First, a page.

In 2006, Barack Obama famously said that "we are no longer just a Christian nation," and after the last eight years, that is now more true than ever.
The Pew Research Center has just released a major report entitled "How America Changed During Barack Obama's Presidency," and what struck me the most about the report was the fact that it showed the United States became a lot less Christian while Obama was in the White House. Of course, this trend did not begin under Obama, but it seems to have accelerated during his presidency.
In particular, the percentage of Americans who have no religion at all is growing rapidly. According to the report, "nones" now make up nearly a fourth of our entire population:
When it comes to the nation's religious identity, the biggest trend during Obama's presidency is the rise of those who claim no religion at all. Those who self-identify as atheists or agnostics, as well as those who say their religion is "nothing in particular," now make up nearly a quarter of the U.S. adult population, up from 16 percent in 2007.
Christians, meanwhile, have fallen from 78 to 71 percent of the U.S. adult population, owing mainly to modest declines in the share of adults who identify with mainline Protestantism and Catholicism. The share of Americans identifying with evangelical Protestantism, historically black Protestant denominations and other smaller Christian groups, by contrast, have remained fairly stable.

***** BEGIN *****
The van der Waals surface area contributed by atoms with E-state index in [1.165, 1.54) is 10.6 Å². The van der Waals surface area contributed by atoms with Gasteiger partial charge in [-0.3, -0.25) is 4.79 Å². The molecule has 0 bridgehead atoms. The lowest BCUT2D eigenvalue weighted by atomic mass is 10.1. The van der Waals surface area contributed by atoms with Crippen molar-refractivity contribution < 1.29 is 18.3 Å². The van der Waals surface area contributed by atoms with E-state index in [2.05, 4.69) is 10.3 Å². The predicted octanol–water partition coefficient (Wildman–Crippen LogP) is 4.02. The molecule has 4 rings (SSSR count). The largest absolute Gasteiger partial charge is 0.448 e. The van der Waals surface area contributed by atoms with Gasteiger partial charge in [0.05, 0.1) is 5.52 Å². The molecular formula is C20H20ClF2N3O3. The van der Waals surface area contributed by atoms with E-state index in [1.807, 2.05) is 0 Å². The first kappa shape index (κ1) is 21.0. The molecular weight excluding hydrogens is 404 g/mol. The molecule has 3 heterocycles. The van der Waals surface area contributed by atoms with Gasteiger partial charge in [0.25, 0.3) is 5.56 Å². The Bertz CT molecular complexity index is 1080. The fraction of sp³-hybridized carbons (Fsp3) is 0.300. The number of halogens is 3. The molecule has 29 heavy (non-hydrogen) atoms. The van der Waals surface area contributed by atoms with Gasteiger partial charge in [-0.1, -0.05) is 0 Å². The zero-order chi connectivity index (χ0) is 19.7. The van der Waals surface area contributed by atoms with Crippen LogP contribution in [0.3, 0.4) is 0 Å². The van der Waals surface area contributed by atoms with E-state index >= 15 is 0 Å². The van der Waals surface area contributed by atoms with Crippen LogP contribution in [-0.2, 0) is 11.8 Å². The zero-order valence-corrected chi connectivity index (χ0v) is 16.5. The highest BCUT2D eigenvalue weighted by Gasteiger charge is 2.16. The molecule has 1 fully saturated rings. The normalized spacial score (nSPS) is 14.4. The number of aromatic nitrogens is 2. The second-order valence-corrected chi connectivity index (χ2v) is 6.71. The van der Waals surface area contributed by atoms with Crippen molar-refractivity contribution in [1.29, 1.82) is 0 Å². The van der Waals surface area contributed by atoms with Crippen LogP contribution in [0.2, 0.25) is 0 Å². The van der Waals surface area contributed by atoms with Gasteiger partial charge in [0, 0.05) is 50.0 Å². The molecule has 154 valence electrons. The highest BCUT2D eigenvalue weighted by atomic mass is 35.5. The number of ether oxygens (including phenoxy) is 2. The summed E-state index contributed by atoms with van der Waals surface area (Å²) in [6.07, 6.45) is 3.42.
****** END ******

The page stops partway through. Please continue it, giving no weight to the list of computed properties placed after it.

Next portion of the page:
And these numbers don't just reflect a growing dissatisfaction with organized religion. The truth is that Americans are becoming less "spiritual" overall. Compared with 2007, fewer Americans believe in God, fewer Americans consider religion "to be very important in their lives," fewer Americans pray daily and fewer Americans attend religious services.
These trends are evident in all age groups, but the biggest shift is with millennials. According to the report, 11 percent of the Silent Generation are "nones," with 17 percent of the baby boomers, 23 percent of those in Generation X and an astounding 35 percent of all millennials included in this category.
As the older generations die off, America is changing, and not for the better.
The numbers are even more dramatic when you look at church attendance. According to a different Pew Research Center report, only 27 percent of all millennials attend religious services on a weekly basis.
Millennials—especially the youngest millennials, who have entered adulthood since the first Landscape Study was conducted—are far less religious than their elders. For example, only 27 percent of millennials say they attend religious services on a weekly basis, compared with 51 percent of adults in the silent generation. Four in 10 of the youngest millennials say they pray every day, compared with 6 in 10 baby boomers and two-thirds of members of the silent generation. Only about half of millennials say they believe in God with absolute certainty, compared with 7 in 10 Americans in the silent and baby boom cohorts. And only about 4 in 10 millennials say religion is very important in their lives, compared with more than half in their older generational cohorts.